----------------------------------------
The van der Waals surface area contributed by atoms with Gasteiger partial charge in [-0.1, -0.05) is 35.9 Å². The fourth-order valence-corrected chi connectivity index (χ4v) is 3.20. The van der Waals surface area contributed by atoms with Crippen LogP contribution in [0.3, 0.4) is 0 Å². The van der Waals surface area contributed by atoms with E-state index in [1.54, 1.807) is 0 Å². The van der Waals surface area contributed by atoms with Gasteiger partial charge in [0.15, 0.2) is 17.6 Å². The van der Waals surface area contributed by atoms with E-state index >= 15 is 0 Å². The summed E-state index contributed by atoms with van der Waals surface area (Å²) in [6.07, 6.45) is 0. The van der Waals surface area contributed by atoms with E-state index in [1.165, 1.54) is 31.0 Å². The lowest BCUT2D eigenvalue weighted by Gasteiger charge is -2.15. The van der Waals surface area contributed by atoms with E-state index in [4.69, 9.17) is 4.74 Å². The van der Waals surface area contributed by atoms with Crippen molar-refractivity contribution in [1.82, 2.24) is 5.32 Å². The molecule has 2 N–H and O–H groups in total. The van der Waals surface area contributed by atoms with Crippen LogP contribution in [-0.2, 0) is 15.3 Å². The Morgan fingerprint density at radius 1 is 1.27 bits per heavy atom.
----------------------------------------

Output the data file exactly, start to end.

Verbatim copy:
The van der Waals surface area contributed by atoms with Gasteiger partial charge in [-0.1, -0.05) is 35.9 Å². The fourth-order valence-corrected chi connectivity index (χ4v) is 3.20. The van der Waals surface area contributed by atoms with Crippen LogP contribution in [0.3, 0.4) is 0 Å². The van der Waals surface area contributed by atoms with E-state index in [1.54, 1.807) is 0 Å². The van der Waals surface area contributed by atoms with Gasteiger partial charge in [0.15, 0.2) is 17.6 Å². The van der Waals surface area contributed by atoms with E-state index >= 15 is 0 Å². The summed E-state index contributed by atoms with van der Waals surface area (Å²) in [6.07, 6.45) is 0. The van der Waals surface area contributed by atoms with E-state index in [1.165, 1.54) is 31.0 Å². The lowest BCUT2D eigenvalue weighted by Gasteiger charge is -2.15. The van der Waals surface area contributed by atoms with E-state index in [4.69, 9.17) is 4.74 Å². The van der Waals surface area contributed by atoms with Crippen molar-refractivity contribution in [1.82, 2.24) is 5.32 Å². The molecule has 2 N–H and O–H groups in total. The van der Waals surface area contributed by atoms with Crippen LogP contribution in [-0.2, 0) is 15.3 Å². The Morgan fingerprint density at radius 1 is 1.27 bits per heavy atom.